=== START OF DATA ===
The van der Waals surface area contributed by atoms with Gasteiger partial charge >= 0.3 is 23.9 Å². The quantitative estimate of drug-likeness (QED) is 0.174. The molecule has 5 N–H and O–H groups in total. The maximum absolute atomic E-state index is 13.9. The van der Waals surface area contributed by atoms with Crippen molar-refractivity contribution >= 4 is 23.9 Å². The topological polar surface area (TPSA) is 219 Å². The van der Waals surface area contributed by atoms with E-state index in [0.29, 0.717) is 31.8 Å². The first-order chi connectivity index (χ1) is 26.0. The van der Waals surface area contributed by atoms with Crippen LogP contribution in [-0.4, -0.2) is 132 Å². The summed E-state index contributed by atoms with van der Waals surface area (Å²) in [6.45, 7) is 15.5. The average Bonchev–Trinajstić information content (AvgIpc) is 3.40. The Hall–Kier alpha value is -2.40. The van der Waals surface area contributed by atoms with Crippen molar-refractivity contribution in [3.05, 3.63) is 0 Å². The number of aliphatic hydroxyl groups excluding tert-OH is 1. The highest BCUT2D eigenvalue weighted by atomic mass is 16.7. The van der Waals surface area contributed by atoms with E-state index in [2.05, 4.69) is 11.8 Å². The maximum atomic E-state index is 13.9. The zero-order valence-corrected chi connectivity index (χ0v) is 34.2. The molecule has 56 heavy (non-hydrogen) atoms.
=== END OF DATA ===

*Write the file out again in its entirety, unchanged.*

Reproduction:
The van der Waals surface area contributed by atoms with Gasteiger partial charge >= 0.3 is 23.9 Å². The quantitative estimate of drug-likeness (QED) is 0.174. The molecule has 5 N–H and O–H groups in total. The maximum absolute atomic E-state index is 13.9. The van der Waals surface area contributed by atoms with Crippen molar-refractivity contribution >= 4 is 23.9 Å². The topological polar surface area (TPSA) is 219 Å². The van der Waals surface area contributed by atoms with E-state index in [0.29, 0.717) is 31.8 Å². The first-order chi connectivity index (χ1) is 26.0. The van der Waals surface area contributed by atoms with Crippen LogP contribution in [-0.4, -0.2) is 132 Å². The summed E-state index contributed by atoms with van der Waals surface area (Å²) in [6.45, 7) is 15.5. The average Bonchev–Trinajstić information content (AvgIpc) is 3.40. The Hall–Kier alpha value is -2.40. The van der Waals surface area contributed by atoms with Crippen molar-refractivity contribution in [3.05, 3.63) is 0 Å². The number of aliphatic hydroxyl groups excluding tert-OH is 1. The highest BCUT2D eigenvalue weighted by atomic mass is 16.7. The van der Waals surface area contributed by atoms with E-state index in [2.05, 4.69) is 11.8 Å². The maximum atomic E-state index is 13.9. The zero-order valence-corrected chi connectivity index (χ0v) is 34.2. The molecule has 56 heavy (non-hydrogen) atoms.